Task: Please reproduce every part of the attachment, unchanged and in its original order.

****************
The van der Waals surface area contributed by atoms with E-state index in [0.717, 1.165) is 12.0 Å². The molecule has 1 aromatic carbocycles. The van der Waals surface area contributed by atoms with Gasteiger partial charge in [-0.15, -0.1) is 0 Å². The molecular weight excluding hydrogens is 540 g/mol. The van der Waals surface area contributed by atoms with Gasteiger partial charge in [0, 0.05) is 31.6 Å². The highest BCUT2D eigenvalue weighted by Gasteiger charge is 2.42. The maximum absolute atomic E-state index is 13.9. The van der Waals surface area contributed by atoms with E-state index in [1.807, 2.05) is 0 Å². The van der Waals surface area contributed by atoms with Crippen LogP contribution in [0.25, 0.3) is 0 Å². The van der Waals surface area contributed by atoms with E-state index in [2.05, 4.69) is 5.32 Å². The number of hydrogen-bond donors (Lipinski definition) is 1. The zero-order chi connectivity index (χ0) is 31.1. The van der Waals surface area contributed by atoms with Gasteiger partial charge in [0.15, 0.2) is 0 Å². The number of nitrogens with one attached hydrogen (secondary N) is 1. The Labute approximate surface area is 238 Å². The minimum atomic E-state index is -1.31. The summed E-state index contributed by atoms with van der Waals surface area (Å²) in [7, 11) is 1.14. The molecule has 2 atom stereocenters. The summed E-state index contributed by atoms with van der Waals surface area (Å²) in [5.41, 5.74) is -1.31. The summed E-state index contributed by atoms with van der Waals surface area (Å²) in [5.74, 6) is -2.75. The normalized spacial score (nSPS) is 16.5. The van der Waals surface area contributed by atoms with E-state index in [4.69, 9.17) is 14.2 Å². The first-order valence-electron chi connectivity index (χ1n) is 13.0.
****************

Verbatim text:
The van der Waals surface area contributed by atoms with E-state index in [0.717, 1.165) is 12.0 Å². The molecule has 1 aromatic carbocycles. The van der Waals surface area contributed by atoms with Gasteiger partial charge in [-0.15, -0.1) is 0 Å². The molecular weight excluding hydrogens is 540 g/mol. The van der Waals surface area contributed by atoms with Gasteiger partial charge in [0, 0.05) is 31.6 Å². The highest BCUT2D eigenvalue weighted by Gasteiger charge is 2.42. The maximum absolute atomic E-state index is 13.9. The van der Waals surface area contributed by atoms with E-state index in [1.807, 2.05) is 0 Å². The van der Waals surface area contributed by atoms with Crippen LogP contribution in [0.25, 0.3) is 0 Å². The van der Waals surface area contributed by atoms with E-state index in [2.05, 4.69) is 5.32 Å². The number of hydrogen-bond donors (Lipinski definition) is 1. The zero-order chi connectivity index (χ0) is 31.1. The van der Waals surface area contributed by atoms with Gasteiger partial charge in [0.15, 0.2) is 0 Å². The number of nitrogens with one attached hydrogen (secondary N) is 1. The Labute approximate surface area is 238 Å². The minimum atomic E-state index is -1.31. The summed E-state index contributed by atoms with van der Waals surface area (Å²) in [7, 11) is 1.14. The molecule has 2 atom stereocenters. The summed E-state index contributed by atoms with van der Waals surface area (Å²) in [5.41, 5.74) is -1.31. The summed E-state index contributed by atoms with van der Waals surface area (Å²) in [5.74, 6) is -2.75. The normalized spacial score (nSPS) is 16.5. The van der Waals surface area contributed by atoms with E-state index in [4.69, 9.17) is 14.2 Å². The first-order valence-electron chi connectivity index (χ1n) is 13.0.